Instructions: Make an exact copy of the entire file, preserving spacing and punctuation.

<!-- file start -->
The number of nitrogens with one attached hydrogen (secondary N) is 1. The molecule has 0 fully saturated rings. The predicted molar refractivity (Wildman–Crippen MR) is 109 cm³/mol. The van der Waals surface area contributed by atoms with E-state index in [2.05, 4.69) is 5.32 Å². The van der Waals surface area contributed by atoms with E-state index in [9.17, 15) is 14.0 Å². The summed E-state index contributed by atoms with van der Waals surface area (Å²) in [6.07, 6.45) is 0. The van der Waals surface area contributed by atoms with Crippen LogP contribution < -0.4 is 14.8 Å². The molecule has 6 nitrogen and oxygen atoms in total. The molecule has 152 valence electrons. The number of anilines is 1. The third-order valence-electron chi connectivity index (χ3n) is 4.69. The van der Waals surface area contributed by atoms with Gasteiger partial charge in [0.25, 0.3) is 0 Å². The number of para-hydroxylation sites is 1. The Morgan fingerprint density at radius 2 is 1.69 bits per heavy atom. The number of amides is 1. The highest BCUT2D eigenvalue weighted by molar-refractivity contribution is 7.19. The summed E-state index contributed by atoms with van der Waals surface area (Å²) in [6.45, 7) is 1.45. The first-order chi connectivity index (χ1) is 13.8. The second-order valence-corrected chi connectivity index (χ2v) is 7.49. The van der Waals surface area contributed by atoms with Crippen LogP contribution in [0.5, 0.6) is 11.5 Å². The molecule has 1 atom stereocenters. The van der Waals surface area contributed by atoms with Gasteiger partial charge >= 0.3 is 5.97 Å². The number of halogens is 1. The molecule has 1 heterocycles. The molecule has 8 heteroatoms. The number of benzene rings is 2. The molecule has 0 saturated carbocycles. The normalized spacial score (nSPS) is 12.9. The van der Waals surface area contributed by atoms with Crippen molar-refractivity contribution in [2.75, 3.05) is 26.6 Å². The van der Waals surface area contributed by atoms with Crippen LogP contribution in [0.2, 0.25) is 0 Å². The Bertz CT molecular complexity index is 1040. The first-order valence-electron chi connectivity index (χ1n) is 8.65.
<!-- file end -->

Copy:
The number of nitrogens with one attached hydrogen (secondary N) is 1. The molecule has 0 fully saturated rings. The predicted molar refractivity (Wildman–Crippen MR) is 109 cm³/mol. The van der Waals surface area contributed by atoms with E-state index in [2.05, 4.69) is 5.32 Å². The van der Waals surface area contributed by atoms with E-state index in [9.17, 15) is 14.0 Å². The summed E-state index contributed by atoms with van der Waals surface area (Å²) in [6.07, 6.45) is 0. The van der Waals surface area contributed by atoms with Crippen LogP contribution < -0.4 is 14.8 Å². The molecule has 6 nitrogen and oxygen atoms in total. The molecule has 152 valence electrons. The number of anilines is 1. The third-order valence-electron chi connectivity index (χ3n) is 4.69. The van der Waals surface area contributed by atoms with Gasteiger partial charge in [0.25, 0.3) is 0 Å². The number of para-hydroxylation sites is 1. The Morgan fingerprint density at radius 2 is 1.69 bits per heavy atom. The number of amides is 1. The highest BCUT2D eigenvalue weighted by molar-refractivity contribution is 7.19. The summed E-state index contributed by atoms with van der Waals surface area (Å²) in [6.45, 7) is 1.45. The first-order chi connectivity index (χ1) is 13.8. The second-order valence-corrected chi connectivity index (χ2v) is 7.49. The van der Waals surface area contributed by atoms with Crippen LogP contribution in [0.5, 0.6) is 11.5 Å². The molecule has 1 atom stereocenters. The van der Waals surface area contributed by atoms with Gasteiger partial charge >= 0.3 is 5.97 Å². The number of halogens is 1. The molecule has 1 heterocycles. The molecule has 8 heteroatoms. The number of benzene rings is 2. The molecule has 0 saturated carbocycles. The normalized spacial score (nSPS) is 12.9. The van der Waals surface area contributed by atoms with Crippen molar-refractivity contribution in [2.75, 3.05) is 26.6 Å². The van der Waals surface area contributed by atoms with Crippen LogP contribution in [0.2, 0.25) is 0 Å². The Bertz CT molecular complexity index is 1040. The first-order valence-electron chi connectivity index (χ1n) is 8.65.